4. ^ Morris, C (2005). "Malignant Fibrous Histiocytoma (MFH)". ESUN 2 (2). http://sarcomahelp.org/learning_center/mfh.html#surgery. Retrieved 2011-10-19. 
  5. ^ Morris, C (2005). "Malignant Fibrous Histiocytoma (MFH)". ESUN 2 (2). http://sarcomahelp.org/learning_center/mfh.html#surgery. Retrieved 2011-10-19. 
  6. ^ Buecker, J (2005). "Sarcoma: A Diagnosis of Patience". ESUN 2 (5). http://sarcomahelp.org/learning_center/patience.html. Retrieved 2011-10-19. 
  7. ^ Baker, L (2006). "A Rose is a Rose or a Thorn is a Thorn". ESUN 3 (5). http://sarcomahelp.org/learning_center/chemotherapy_rose.html. Retrieved 2011-10-19. 
  8. ^ Buecker, J (2005). "Sarcoma: A Diagnosis of Patience". ESUN 2 (5). http://sarcomahelp.org/learning_center/patience.html. Retrieved 2011-10-19. 
  9. ^ http://emedicine.medscape.com/article/1102007-treatment
  10. ^ http://www.childrenshospital.org/az/Site1068/mainpageS1068P0.html
  11. ^ Wexler, L (2004). "Rhabdomyosarcoma". ESUN 1 (4). http://sarcomahelp.org/learning_center/rhabdomyosarcoma.html. Retrieved 2011-10-19. 
  12. ^ http://emedicine.medscape.com/article/1256857-treatment
  13. ^ Borden EC, Baker LH, Bell RS, et al. (Jun 2003). "Soft tissue sarcomas of adults: state of the translational science". Clin Cancer Res. 9 (6): 1941–56. PMID 12796356. http://clincancerres.aacrjournals.org/cgi/pmidlookup?view=long&pmid=12796356. 
  14. ^ http://www.cancer.org/docroot/STT/content/STT_1x_Cancer_Facts__Figures_2009.asp?from=fast
  15. ^ Tran T, Davila JA, El-Serag HB (Jan 2005). "The epidemiology of malignant gastrointestinal stromal tumors: an analysis of 1,458 cases from 1992 to 2000". Am J Gastroenterol 100 (1): 162–8. doi:10.1111/j.1572-0241.2005.40709.x. PMID 15654796.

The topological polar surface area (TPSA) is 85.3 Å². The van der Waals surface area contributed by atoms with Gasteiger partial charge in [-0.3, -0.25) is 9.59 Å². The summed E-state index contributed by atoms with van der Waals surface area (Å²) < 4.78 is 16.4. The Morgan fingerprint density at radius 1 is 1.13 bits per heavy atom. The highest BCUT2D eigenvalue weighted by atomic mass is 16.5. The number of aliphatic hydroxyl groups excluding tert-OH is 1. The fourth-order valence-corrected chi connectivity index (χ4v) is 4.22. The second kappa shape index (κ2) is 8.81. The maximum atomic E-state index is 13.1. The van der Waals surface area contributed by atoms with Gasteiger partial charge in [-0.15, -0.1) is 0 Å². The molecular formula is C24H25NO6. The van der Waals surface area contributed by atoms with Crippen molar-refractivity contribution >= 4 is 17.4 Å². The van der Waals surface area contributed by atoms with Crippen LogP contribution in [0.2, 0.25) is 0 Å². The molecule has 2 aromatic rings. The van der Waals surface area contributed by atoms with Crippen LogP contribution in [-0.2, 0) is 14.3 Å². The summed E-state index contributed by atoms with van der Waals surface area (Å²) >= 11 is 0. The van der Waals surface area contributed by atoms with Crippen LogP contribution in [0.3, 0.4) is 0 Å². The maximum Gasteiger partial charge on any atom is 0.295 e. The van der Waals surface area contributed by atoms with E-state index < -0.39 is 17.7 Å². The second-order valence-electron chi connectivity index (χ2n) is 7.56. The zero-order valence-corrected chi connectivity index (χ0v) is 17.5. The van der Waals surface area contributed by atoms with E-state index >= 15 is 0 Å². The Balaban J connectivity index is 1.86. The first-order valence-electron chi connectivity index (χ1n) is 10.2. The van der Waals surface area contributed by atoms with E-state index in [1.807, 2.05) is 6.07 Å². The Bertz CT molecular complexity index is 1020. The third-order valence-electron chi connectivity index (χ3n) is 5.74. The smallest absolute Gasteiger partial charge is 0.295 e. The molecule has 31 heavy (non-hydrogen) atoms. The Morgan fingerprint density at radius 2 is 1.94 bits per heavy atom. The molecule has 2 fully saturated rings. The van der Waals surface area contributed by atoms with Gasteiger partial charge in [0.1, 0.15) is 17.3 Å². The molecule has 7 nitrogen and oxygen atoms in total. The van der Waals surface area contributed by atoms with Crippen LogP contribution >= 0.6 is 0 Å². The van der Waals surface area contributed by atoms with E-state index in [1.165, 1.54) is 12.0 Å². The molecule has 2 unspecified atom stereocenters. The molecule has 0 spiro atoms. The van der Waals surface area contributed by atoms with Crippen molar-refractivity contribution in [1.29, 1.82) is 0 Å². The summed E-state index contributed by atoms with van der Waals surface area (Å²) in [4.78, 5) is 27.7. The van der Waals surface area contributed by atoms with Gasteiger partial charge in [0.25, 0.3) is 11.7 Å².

16. ^ Darling, J (2007). "A Different View of Sarcoma Statistics". ESUN 4 (6). http://sarcomahelp.org/sarcoma_statistics.html. Retrieved 2009-04-15. 

External links


Wikimedia Foundation. 2010.

Look at other dictionaries:

  • Sarcoma — Saltar a navegación, búsqueda Un sarcoma es una neoplasia maligna que se origina en un tejido conjuntivo, como pueden ser hueso, cartílago, grasa, músculo, vasos sanguíneos, u otros. El término proviene de una palabra griega que significa… …   Wikipedia Español

  • sarcoma — m. oncol. Tumor maligno que se forma por la proliferación de células mesenquimatosas que se desarrollan en cualquier tipo de tejido blando. Los sarcomas suelen afectar a niños y jóvenes. Existen diversos tipos de sarcomas según el tipo de… …   Diccionario médico

  • sarcoma — sustantivo masculino 1. (no contable) Área: medicina Tumor maligno formado por tejido conjuntivo: Le han diagnosticado un sarcoma …   Diccionario Salamanca de la Lengua Española

  • sarcoma — (Del lat. sarcōma, y este del gr. σάρκωμα, aumento de carne). m. Med. Tumor maligno derivado de estructuras mesenquimales …   Diccionario de la lengua española

  • Sarcoma — Sar*co ma, n.; pl. L. {Sarcomata} (# or #), E. {sarcomas}. [NL., from Gr. ?, from sa rx, sa rkos, flesh.] (Med.) A tumor of fleshy consistence; formerly applied to many varieties of tumor, now restricted to a variety of malignant growth made up… …   The Collaborative International Dictionary of English

  • sarcoma — sarcoma. См. саркома. (Источник: «Англо русский толковый словарь генетических терминов». Арефьев В.А., Лисовенко Л.А., Москва: Изд во ВНИРО, 1995 г.) …   Молекулярная биология и генетика. Толковый словарь.

  • Sarcōma — (gr.), Fleischgewächs. S. linguale, Zungengewächs. S. medullare, der Markschwamm. S. scroti, 1) so v.w. Sarcocele; 2) fleischiger Theil, von wandelbarer Form, welcher den Fruchtknoten umgibt, od. neben ihm gelagert ist, meist unter Drüsen befaßt …   Pierer's Universal-Lexikon

  • Sarcoma — vgl. Sarkom …   Das Wörterbuch medizinischer Fachausdrücke

  • sarcoma — 1650s, fleshy excrescence, Medical L., from Gk. sarkoma fleshy substance (Galen), from sarkoun to produce flesh, grow fleshy, from sarx (gen. sarkos) flesh (see SARCASM (Cf. sarcasm)) + OMA (Cf. oma). Meaning harmful tumor of the connective… …   Etymology dictionary

  • sarcoma — |ô| s. m. 1.  [Medicina] Excrescência carnosa de origem mórbida. 2. Tumor maligno.   • Confrontar: carcoma …   Dicionário da Língua Portuguesa


Share the article and excerpts

Direct link
Do a right-click on the link above
and select “Copy Link”

We are using cookies for the best presentation of our site. Continuing to use this site, you agree with this.